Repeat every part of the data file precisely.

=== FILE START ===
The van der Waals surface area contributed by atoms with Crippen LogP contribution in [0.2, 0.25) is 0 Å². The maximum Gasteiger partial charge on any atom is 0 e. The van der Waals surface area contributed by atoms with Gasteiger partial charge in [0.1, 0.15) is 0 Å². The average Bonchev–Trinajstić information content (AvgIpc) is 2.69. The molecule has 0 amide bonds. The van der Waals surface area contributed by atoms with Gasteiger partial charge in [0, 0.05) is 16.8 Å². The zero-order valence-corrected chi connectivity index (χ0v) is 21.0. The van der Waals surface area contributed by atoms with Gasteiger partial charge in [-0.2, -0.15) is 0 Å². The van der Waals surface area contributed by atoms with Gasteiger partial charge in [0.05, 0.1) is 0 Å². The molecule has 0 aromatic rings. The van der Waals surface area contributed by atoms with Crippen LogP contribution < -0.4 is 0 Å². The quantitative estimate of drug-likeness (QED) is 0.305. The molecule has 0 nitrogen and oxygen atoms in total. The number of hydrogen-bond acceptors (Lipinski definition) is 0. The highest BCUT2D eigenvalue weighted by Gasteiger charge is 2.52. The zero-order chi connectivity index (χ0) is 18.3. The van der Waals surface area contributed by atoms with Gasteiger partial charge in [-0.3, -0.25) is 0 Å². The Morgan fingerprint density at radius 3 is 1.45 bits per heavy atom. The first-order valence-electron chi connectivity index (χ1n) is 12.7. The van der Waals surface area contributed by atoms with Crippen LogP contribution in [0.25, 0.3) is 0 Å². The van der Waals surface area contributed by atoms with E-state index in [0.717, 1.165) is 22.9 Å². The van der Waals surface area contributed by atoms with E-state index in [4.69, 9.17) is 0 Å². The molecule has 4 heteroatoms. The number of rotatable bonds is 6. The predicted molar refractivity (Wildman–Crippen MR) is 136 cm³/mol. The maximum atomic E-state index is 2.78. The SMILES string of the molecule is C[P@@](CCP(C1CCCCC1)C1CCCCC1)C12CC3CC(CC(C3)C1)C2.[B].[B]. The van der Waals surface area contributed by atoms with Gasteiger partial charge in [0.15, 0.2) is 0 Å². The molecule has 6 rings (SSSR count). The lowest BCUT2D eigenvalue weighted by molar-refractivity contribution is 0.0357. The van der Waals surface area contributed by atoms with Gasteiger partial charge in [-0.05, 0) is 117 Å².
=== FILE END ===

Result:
The van der Waals surface area contributed by atoms with Crippen LogP contribution in [0.2, 0.25) is 0 Å². The maximum Gasteiger partial charge on any atom is 0 e. The van der Waals surface area contributed by atoms with Gasteiger partial charge in [0.1, 0.15) is 0 Å². The average Bonchev–Trinajstić information content (AvgIpc) is 2.69. The molecule has 0 amide bonds. The van der Waals surface area contributed by atoms with Gasteiger partial charge in [0, 0.05) is 16.8 Å². The zero-order valence-corrected chi connectivity index (χ0v) is 21.0. The van der Waals surface area contributed by atoms with Gasteiger partial charge in [-0.2, -0.15) is 0 Å². The van der Waals surface area contributed by atoms with Gasteiger partial charge in [0.05, 0.1) is 0 Å². The molecule has 0 aromatic rings. The van der Waals surface area contributed by atoms with Crippen LogP contribution < -0.4 is 0 Å². The quantitative estimate of drug-likeness (QED) is 0.305. The molecule has 0 nitrogen and oxygen atoms in total. The number of hydrogen-bond acceptors (Lipinski definition) is 0. The highest BCUT2D eigenvalue weighted by Gasteiger charge is 2.52. The zero-order chi connectivity index (χ0) is 18.3. The van der Waals surface area contributed by atoms with Gasteiger partial charge in [-0.3, -0.25) is 0 Å². The Morgan fingerprint density at radius 3 is 1.45 bits per heavy atom. The first-order valence-electron chi connectivity index (χ1n) is 12.7. The van der Waals surface area contributed by atoms with Crippen LogP contribution in [0.25, 0.3) is 0 Å². The van der Waals surface area contributed by atoms with E-state index in [0.717, 1.165) is 22.9 Å². The van der Waals surface area contributed by atoms with E-state index in [4.69, 9.17) is 0 Å². The molecule has 4 heteroatoms. The number of rotatable bonds is 6. The predicted molar refractivity (Wildman–Crippen MR) is 136 cm³/mol. The maximum atomic E-state index is 2.78. The SMILES string of the molecule is C[P@@](CCP(C1CCCCC1)C1CCCCC1)C12CC3CC(CC(C3)C1)C2.[B].[B]. The van der Waals surface area contributed by atoms with Gasteiger partial charge in [0.15, 0.2) is 0 Å². The molecule has 6 rings (SSSR count). The lowest BCUT2D eigenvalue weighted by molar-refractivity contribution is 0.0357. The van der Waals surface area contributed by atoms with Gasteiger partial charge in [-0.05, 0) is 117 Å².